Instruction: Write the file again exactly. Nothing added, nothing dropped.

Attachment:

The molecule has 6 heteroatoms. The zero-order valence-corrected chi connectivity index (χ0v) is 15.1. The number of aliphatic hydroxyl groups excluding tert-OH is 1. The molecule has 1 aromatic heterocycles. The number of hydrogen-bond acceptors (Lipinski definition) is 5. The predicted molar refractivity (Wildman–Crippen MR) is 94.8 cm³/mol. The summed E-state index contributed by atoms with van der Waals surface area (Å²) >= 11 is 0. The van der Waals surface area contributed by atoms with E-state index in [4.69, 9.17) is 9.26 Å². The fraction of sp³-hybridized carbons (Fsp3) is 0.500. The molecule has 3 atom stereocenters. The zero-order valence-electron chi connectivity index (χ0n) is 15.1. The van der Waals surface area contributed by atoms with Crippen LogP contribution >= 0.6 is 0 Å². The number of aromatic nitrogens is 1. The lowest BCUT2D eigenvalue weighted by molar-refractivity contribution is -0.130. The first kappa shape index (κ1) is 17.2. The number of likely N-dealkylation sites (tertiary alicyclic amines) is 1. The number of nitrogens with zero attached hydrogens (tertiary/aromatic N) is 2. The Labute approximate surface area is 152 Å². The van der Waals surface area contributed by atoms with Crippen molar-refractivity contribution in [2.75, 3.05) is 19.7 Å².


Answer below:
The molecule has 6 heteroatoms. The zero-order valence-corrected chi connectivity index (χ0v) is 15.1. The number of aliphatic hydroxyl groups excluding tert-OH is 1. The molecule has 1 aromatic heterocycles. The number of hydrogen-bond acceptors (Lipinski definition) is 5. The predicted molar refractivity (Wildman–Crippen MR) is 94.8 cm³/mol. The summed E-state index contributed by atoms with van der Waals surface area (Å²) >= 11 is 0. The van der Waals surface area contributed by atoms with E-state index in [4.69, 9.17) is 9.26 Å². The fraction of sp³-hybridized carbons (Fsp3) is 0.500. The molecule has 3 atom stereocenters. The zero-order valence-electron chi connectivity index (χ0n) is 15.1. The van der Waals surface area contributed by atoms with Crippen LogP contribution >= 0.6 is 0 Å². The number of aromatic nitrogens is 1. The lowest BCUT2D eigenvalue weighted by molar-refractivity contribution is -0.130. The first kappa shape index (κ1) is 17.2. The number of likely N-dealkylation sites (tertiary alicyclic amines) is 1. The number of nitrogens with zero attached hydrogens (tertiary/aromatic N) is 2. The Labute approximate surface area is 152 Å². The van der Waals surface area contributed by atoms with Crippen molar-refractivity contribution in [2.75, 3.05) is 19.7 Å².